The Ultimate Motorcycling Yamaha Ténéré 700 Project Bike and I are fairly well acquainted now, so I am spending eight hours or more in my boots on a riding day. Comfort, protection, waterproof and stiff shank are the most important features I look for in a light adventure, riding boot. The Tourmaster Trailblazer boots, part of the company’s new Horizon Line of adventure touring gear, does all that at an attractive $150 price point.
The first time I wore the Tourmaster Trailblazer boots was also the first time I took the Yamaha Ténéré 700 on a tight, twisty, and rocky trail. I decided to walk the first half-mile of the trail to make sure I wouldn’t have to call in a helicopter to lift the bike and me out. I hiked and trudged through a few mudholes along the way.
The Trailblazer boots were surprisingly comfortable to walk in because of the large front and back bellow flex panels and the lack of stiff protective plastic associated with MX or more aggressive ADV boots. I noticed they quickly shed mud off from the four shallow lug pattern areas on the sole. Even though the lug patterns are shallow, they were quite effective for grip while hiking the trail and staying put on the pegs.
I brushed a boulder with the side of my left boot and felt the touch. It was a reminder that the Tourmaster Trailblazer boots are designed for on- and off-road touring rather than technical riding where impact protection and a stout build are required features. The Trailblazers are 12 inches tall and there is about two inches of shin impact protection on the hook-and-loop top closure flap. The toe and heel cups are molded plastic for support and protection as well. The ankles have molded reinforcement circles. The waterproofing is an incorporated membrane that goes up 10 inches to include an inside gaiter where you slide in your foot.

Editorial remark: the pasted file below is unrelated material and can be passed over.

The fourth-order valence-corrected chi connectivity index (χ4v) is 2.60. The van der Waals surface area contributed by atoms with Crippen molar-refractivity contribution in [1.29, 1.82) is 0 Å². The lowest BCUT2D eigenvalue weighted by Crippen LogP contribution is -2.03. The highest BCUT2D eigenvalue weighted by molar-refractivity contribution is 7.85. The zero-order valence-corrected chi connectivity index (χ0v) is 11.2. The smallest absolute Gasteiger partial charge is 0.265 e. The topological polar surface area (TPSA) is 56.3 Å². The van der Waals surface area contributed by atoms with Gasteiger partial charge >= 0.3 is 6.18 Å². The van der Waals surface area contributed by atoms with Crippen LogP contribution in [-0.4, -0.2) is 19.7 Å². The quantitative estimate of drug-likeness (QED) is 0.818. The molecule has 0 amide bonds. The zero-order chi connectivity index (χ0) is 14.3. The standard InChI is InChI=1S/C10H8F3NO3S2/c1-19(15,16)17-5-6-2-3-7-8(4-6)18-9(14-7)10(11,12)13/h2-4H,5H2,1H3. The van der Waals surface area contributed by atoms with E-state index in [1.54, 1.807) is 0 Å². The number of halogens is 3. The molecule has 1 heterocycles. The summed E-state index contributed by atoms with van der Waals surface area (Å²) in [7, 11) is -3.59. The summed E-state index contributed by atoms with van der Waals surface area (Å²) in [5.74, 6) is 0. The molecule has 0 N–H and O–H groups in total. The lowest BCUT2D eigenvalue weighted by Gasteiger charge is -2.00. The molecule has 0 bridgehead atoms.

I was wearing adventure-style pants and they fit over the Trailblazers. Although there is not enough room in the shaft to tuck pants in, there is room to accommodate a large range of calf sizes. The two MX-style buckles make for quick entry and exit, while adding some rigidity to the middle part of the boot.
I always chuckle when I see symmetrical shifter overlays—it has been about 46 years since gearboxes have been manufactured with right-hand shifters. However, it does make for a more normal, everyday footwear look. Tourmaster did put a matching overlay on the outside toe that I find aesthetically pleasing, though I don’t know what it is for.
I really like the rigidity of the sole shank because, when I stand on the pegs, all my weight is centered there. I didn’t feel any pressure on my arch or bend in the sole after standing on the pegs for several hours. The toe box is open enough for my toes but low enough to easily fit under the Ténéré 700’s shifter. I wear a D width in street shoes and wearing a thick riding sock, I didn’t feel any tightness or pressure points all day. There are only two half-sizes between 8 and 13, so I suggest you choose up rather than down. There’s also a women’s version.
The Tourmaster Trailblazer boots work in a wide range of temperatures. Wearing them on days when the mercury varies from the low 50s to the high 80s, the boots are insulated enough for the cool and have a breathable mesh liner for the warmer temps.
For me, the Tourmaster Trailblazer boots are four-season, road, and light adventure boots that I can wear all day—on the bike and walking around. The Trailblazer boots keep my feet dry, are roomy enough for my heated boot liners, and won’t bake me out in the summer heat. Tourmaster has a long history of durable riding boots, and the new Trailblazers look and feel like they will last a long time.
Tourmaster Trailblazer Boots Fast Facts
- Sizes: 8-13
- Colors: Black; Brown
Tourmaster Trailblazer Boots Price: $150 MSRP